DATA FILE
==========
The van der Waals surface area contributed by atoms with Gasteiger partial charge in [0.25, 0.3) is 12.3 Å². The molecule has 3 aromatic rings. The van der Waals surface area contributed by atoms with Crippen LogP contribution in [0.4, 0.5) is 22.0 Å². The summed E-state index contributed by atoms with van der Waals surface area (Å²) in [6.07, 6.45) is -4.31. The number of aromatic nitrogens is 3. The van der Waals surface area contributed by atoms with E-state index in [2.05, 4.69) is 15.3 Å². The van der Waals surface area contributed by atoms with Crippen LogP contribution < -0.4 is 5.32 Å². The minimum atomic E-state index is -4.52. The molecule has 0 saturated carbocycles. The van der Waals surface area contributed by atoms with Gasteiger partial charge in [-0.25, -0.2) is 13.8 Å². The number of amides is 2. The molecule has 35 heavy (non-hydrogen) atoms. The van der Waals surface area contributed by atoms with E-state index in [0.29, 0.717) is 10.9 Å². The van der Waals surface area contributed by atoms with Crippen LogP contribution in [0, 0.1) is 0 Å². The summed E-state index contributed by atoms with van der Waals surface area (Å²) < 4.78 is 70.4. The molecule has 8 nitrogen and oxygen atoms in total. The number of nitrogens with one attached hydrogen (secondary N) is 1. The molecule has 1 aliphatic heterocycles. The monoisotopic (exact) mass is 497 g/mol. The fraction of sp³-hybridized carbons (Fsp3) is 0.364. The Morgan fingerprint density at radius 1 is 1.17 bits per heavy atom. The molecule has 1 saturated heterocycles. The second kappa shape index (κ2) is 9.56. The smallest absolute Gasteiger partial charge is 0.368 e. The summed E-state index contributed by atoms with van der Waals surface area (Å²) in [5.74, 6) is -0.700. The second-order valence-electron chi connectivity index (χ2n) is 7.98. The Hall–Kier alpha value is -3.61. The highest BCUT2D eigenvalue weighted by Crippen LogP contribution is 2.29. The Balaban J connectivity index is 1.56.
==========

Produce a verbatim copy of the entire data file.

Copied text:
The van der Waals surface area contributed by atoms with Gasteiger partial charge in [0.25, 0.3) is 12.3 Å². The molecule has 3 aromatic rings. The van der Waals surface area contributed by atoms with Crippen LogP contribution in [0.4, 0.5) is 22.0 Å². The summed E-state index contributed by atoms with van der Waals surface area (Å²) in [6.07, 6.45) is -4.31. The number of aromatic nitrogens is 3. The van der Waals surface area contributed by atoms with E-state index in [2.05, 4.69) is 15.3 Å². The van der Waals surface area contributed by atoms with Crippen LogP contribution < -0.4 is 5.32 Å². The minimum atomic E-state index is -4.52. The molecule has 0 saturated carbocycles. The van der Waals surface area contributed by atoms with Gasteiger partial charge in [-0.25, -0.2) is 13.8 Å². The number of amides is 2. The molecule has 35 heavy (non-hydrogen) atoms. The van der Waals surface area contributed by atoms with E-state index in [0.29, 0.717) is 10.9 Å². The van der Waals surface area contributed by atoms with Crippen LogP contribution in [0, 0.1) is 0 Å². The summed E-state index contributed by atoms with van der Waals surface area (Å²) < 4.78 is 70.4. The molecule has 8 nitrogen and oxygen atoms in total. The number of nitrogens with one attached hydrogen (secondary N) is 1. The molecule has 1 aliphatic heterocycles. The monoisotopic (exact) mass is 497 g/mol. The fraction of sp³-hybridized carbons (Fsp3) is 0.364. The Morgan fingerprint density at radius 1 is 1.17 bits per heavy atom. The molecule has 1 saturated heterocycles. The second kappa shape index (κ2) is 9.56. The smallest absolute Gasteiger partial charge is 0.368 e. The summed E-state index contributed by atoms with van der Waals surface area (Å²) in [5.74, 6) is -0.700. The second-order valence-electron chi connectivity index (χ2n) is 7.98. The Hall–Kier alpha value is -3.61. The highest BCUT2D eigenvalue weighted by Crippen LogP contribution is 2.29. The Balaban J connectivity index is 1.56.